Presence of vaccine-derived polio virus detected in sewage Kolkata waters | Kolkata

Health officials detected the presence of vaccine-derived polio virus from sewage waters in Kolkata, prompting authorities to plan large-scale sampling although experts said the discovery does not represent a significant threat.

A vaccine-derived polio virus is a rare variant that mutates from the strain contained in the oral polio vaccine (OPV).

“Sewage monitoring goes on throughout the country. This virus was found in a sample in Kolkata. It has been analyzed with the help of the World Health Organization (WHO). Most likely it has come from someone’s gut, who is immune deficient and has since multiplied. It is not a case of human-to-human polio transfer,” NS Nigam, state health secretary told HT.

According to WHO data, India has not reported a VDPV confirmed case since 2016. Globally, 49 confirmed cases of VDPV cases have been recorded since the beginning of this year, according to WHO’s latest epidemiological report on the disease issued on June 7.

The sample detected in sewage was collected earlier this year from Metiabruz area in south-west Kolkata.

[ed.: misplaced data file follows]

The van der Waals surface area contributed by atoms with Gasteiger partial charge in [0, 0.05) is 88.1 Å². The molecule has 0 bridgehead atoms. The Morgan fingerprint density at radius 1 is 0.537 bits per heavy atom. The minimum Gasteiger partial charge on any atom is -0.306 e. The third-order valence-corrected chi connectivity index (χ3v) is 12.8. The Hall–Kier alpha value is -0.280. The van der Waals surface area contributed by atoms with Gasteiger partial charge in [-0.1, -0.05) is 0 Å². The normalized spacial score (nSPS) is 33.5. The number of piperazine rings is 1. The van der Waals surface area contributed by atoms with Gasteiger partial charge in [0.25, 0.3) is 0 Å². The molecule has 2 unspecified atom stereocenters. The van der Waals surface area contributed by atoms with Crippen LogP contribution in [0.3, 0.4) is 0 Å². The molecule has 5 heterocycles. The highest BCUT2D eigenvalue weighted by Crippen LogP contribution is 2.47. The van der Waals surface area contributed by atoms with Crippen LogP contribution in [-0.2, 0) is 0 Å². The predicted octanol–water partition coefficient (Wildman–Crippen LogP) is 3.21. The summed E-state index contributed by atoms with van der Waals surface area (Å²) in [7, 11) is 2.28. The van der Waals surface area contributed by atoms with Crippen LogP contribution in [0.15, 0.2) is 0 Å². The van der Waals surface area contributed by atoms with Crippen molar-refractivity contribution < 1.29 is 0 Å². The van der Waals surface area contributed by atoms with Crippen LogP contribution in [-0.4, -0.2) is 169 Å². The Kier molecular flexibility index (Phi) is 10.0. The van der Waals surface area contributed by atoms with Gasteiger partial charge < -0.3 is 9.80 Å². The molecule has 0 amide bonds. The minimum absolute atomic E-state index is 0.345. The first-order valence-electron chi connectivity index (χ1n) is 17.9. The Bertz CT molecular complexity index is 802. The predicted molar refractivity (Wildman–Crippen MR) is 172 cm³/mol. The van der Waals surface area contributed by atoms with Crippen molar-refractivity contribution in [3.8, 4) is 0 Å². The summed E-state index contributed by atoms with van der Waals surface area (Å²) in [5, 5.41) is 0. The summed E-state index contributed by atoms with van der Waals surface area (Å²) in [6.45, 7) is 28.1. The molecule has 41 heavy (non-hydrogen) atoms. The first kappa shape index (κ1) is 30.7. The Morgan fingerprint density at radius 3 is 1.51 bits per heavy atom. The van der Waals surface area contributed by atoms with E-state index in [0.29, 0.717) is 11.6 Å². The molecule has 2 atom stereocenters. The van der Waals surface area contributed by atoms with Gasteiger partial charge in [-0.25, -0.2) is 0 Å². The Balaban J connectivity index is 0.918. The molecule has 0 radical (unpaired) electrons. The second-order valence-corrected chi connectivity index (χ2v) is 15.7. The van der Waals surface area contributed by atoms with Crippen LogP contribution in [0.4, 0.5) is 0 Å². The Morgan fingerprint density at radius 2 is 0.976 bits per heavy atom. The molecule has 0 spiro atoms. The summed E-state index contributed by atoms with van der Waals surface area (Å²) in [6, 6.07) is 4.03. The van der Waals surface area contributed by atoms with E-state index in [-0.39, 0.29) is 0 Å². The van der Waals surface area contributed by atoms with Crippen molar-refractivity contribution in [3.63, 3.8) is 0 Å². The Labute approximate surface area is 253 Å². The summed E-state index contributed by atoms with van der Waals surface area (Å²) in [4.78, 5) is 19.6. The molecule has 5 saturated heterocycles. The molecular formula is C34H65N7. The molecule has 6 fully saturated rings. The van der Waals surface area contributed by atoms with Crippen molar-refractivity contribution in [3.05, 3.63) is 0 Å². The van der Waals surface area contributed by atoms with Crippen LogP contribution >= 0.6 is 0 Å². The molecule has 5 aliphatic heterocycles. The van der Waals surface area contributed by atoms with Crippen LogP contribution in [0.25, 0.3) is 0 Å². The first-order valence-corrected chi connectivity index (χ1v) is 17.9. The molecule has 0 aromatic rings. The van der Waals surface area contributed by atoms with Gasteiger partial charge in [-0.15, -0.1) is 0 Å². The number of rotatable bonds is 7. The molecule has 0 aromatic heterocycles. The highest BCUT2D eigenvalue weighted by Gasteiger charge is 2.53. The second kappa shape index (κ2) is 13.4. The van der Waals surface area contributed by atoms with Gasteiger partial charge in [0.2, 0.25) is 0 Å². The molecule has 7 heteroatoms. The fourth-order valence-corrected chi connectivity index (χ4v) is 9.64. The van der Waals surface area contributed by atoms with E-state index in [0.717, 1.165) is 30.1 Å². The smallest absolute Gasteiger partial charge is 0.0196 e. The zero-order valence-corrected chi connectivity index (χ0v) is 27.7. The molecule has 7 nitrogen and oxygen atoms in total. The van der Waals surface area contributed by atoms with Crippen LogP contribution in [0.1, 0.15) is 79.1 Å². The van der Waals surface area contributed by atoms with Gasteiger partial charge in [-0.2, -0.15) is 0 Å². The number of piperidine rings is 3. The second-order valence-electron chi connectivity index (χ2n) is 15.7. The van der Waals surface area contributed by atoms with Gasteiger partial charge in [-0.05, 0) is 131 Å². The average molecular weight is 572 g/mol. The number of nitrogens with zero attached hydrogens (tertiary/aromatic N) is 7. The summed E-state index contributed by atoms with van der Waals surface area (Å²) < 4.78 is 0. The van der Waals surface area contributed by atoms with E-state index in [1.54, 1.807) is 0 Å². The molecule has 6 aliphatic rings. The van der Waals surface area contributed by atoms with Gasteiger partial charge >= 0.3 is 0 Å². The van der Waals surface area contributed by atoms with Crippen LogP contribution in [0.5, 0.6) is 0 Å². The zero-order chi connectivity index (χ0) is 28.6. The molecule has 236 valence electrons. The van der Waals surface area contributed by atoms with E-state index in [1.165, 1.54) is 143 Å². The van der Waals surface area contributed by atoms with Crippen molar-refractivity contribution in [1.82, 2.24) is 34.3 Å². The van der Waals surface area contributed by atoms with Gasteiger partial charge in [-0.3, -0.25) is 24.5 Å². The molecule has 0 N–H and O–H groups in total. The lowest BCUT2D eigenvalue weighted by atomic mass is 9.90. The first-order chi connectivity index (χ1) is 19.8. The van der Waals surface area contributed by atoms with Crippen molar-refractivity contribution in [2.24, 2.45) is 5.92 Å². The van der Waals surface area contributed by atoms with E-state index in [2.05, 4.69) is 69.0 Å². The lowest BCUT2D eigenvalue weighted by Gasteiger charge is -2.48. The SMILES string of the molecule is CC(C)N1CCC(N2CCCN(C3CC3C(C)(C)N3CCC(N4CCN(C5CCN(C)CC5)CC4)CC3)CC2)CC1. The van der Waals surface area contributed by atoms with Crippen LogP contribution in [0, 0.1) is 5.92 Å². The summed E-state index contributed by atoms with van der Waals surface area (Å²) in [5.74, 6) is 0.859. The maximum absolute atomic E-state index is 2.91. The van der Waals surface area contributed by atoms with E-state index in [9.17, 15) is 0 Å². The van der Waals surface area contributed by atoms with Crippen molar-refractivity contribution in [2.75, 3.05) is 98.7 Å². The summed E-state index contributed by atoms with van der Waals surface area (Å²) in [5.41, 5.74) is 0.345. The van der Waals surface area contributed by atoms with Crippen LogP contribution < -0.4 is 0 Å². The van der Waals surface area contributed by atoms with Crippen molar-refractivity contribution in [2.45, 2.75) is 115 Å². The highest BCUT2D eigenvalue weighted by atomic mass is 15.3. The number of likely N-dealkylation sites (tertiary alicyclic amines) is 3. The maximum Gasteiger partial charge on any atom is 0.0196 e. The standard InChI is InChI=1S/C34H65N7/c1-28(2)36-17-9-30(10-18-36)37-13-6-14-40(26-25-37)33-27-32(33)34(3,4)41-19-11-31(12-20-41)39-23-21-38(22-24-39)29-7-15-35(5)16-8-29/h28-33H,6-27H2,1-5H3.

Minutes of a meeting at the state health department said that frequent measles outbreaks and the detection of the VDPV type 1 virus from the sewage sample indicate the need for better surveillance.

To ascertain whether the virus is present in any case of clinically diagnosed primary immune deficient (PID) child, stool samples from such children in and around Kolkata may be initiated, an official said.

“We have done an extensive survey in that area. Genome sequencing has also been done by the US health agency Centers for Disease Control and Prevention and WHO. It is not a case of human polio transfer. We would step up the pulse polio immunization program in that area. This is a reason for caution but definitely not to worry,” said a senior health department official, asking not to be named.

India reported its last polio case from Howrah district in West Bengal on January 13, 2011. A year later on February 24, 2012 the World Health Organization removed India from the list of ‘endemic countries with active polio virus transmission’.

“It was also decided in the meeting that medical colleges in and around Kolkata would be soon asked to get baseline information about PID (primary immunodeficiency) cases. Letters would be sent to the principals, medical superintendents and vice principals of medical colleges soon in this connection,” said the person quoted above.

Attending doctors will be requested to counsel guardians of these patients to give stool samples to ascertain their virological status.

“The situation is not alarming. This is just a VDPV and we haven’t come across any child who has been infected with polio after 2011. But at the same time, we have to be alert, because if children are left out of the polio immunization program then they might get infected from these VDPV,” said Dr Sabyasachi Roy, pediatrician.


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